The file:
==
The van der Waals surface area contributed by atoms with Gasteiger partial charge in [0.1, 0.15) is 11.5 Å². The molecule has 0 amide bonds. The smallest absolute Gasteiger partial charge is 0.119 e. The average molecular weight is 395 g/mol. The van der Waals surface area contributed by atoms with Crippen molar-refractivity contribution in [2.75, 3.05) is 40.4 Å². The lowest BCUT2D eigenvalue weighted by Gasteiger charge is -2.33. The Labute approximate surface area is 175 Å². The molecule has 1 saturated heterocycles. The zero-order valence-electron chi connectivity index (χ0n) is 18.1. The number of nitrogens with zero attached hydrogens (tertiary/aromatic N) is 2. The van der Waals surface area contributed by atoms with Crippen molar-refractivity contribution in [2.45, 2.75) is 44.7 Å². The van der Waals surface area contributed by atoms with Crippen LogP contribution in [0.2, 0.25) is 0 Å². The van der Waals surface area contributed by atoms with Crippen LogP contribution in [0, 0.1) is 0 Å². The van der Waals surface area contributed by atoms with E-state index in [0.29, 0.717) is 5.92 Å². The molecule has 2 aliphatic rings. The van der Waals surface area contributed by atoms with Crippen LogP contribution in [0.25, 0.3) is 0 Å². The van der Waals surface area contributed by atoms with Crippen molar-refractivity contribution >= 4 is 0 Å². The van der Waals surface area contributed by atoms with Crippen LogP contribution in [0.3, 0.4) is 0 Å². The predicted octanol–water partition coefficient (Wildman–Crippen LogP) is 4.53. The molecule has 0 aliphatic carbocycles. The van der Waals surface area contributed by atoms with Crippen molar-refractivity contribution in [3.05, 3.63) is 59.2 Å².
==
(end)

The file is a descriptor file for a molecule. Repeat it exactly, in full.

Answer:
The van der Waals surface area contributed by atoms with Gasteiger partial charge in [0.1, 0.15) is 11.5 Å². The molecule has 0 amide bonds. The smallest absolute Gasteiger partial charge is 0.119 e. The average molecular weight is 395 g/mol. The van der Waals surface area contributed by atoms with Crippen molar-refractivity contribution in [2.75, 3.05) is 40.4 Å². The lowest BCUT2D eigenvalue weighted by Gasteiger charge is -2.33. The Labute approximate surface area is 175 Å². The molecule has 1 saturated heterocycles. The zero-order valence-electron chi connectivity index (χ0n) is 18.1. The number of nitrogens with zero attached hydrogens (tertiary/aromatic N) is 2. The van der Waals surface area contributed by atoms with Crippen molar-refractivity contribution in [2.45, 2.75) is 44.7 Å². The van der Waals surface area contributed by atoms with Crippen LogP contribution in [0.2, 0.25) is 0 Å². The van der Waals surface area contributed by atoms with Crippen LogP contribution in [0, 0.1) is 0 Å². The van der Waals surface area contributed by atoms with E-state index in [0.29, 0.717) is 5.92 Å². The molecule has 2 aliphatic rings. The van der Waals surface area contributed by atoms with Crippen LogP contribution in [0.25, 0.3) is 0 Å². The van der Waals surface area contributed by atoms with Crippen molar-refractivity contribution >= 4 is 0 Å². The van der Waals surface area contributed by atoms with Crippen LogP contribution in [0.3, 0.4) is 0 Å². The predicted octanol–water partition coefficient (Wildman–Crippen LogP) is 4.53. The molecule has 0 aliphatic carbocycles. The van der Waals surface area contributed by atoms with Crippen molar-refractivity contribution in [3.05, 3.63) is 59.2 Å².